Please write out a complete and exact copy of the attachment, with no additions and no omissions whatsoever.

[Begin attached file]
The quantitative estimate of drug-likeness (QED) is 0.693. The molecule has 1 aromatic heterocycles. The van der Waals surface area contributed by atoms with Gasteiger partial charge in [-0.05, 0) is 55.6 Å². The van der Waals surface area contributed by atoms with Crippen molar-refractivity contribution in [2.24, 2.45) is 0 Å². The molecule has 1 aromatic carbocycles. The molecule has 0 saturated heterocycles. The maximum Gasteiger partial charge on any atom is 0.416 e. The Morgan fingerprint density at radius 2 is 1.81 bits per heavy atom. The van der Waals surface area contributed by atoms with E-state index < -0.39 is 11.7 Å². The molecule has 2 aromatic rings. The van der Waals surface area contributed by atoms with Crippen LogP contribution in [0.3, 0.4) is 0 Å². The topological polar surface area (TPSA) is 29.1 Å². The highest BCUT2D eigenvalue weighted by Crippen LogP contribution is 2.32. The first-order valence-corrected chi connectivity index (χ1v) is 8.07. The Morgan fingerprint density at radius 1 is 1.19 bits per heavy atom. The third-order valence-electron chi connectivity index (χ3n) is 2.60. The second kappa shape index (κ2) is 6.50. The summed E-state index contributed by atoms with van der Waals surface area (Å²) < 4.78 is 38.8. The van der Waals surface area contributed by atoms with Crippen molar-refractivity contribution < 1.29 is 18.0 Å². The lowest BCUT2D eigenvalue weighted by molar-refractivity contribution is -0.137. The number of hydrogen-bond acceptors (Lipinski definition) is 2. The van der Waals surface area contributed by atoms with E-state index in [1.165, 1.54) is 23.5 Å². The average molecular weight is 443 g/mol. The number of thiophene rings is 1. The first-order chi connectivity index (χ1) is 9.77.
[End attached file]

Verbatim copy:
The quantitative estimate of drug-likeness (QED) is 0.693. The molecule has 1 aromatic heterocycles. The van der Waals surface area contributed by atoms with Gasteiger partial charge in [-0.05, 0) is 55.6 Å². The van der Waals surface area contributed by atoms with Crippen molar-refractivity contribution in [2.24, 2.45) is 0 Å². The molecule has 1 aromatic carbocycles. The molecule has 0 saturated heterocycles. The maximum Gasteiger partial charge on any atom is 0.416 e. The Morgan fingerprint density at radius 2 is 1.81 bits per heavy atom. The van der Waals surface area contributed by atoms with E-state index < -0.39 is 11.7 Å². The molecule has 2 aromatic rings. The van der Waals surface area contributed by atoms with Crippen LogP contribution in [0.3, 0.4) is 0 Å². The topological polar surface area (TPSA) is 29.1 Å². The highest BCUT2D eigenvalue weighted by Crippen LogP contribution is 2.32. The first-order valence-corrected chi connectivity index (χ1v) is 8.07. The Morgan fingerprint density at radius 1 is 1.19 bits per heavy atom. The third-order valence-electron chi connectivity index (χ3n) is 2.60. The second kappa shape index (κ2) is 6.50. The summed E-state index contributed by atoms with van der Waals surface area (Å²) < 4.78 is 38.8. The van der Waals surface area contributed by atoms with Crippen molar-refractivity contribution < 1.29 is 18.0 Å². The lowest BCUT2D eigenvalue weighted by molar-refractivity contribution is -0.137. The number of hydrogen-bond acceptors (Lipinski definition) is 2. The van der Waals surface area contributed by atoms with E-state index in [1.165, 1.54) is 23.5 Å². The average molecular weight is 443 g/mol. The number of thiophene rings is 1. The first-order chi connectivity index (χ1) is 9.77.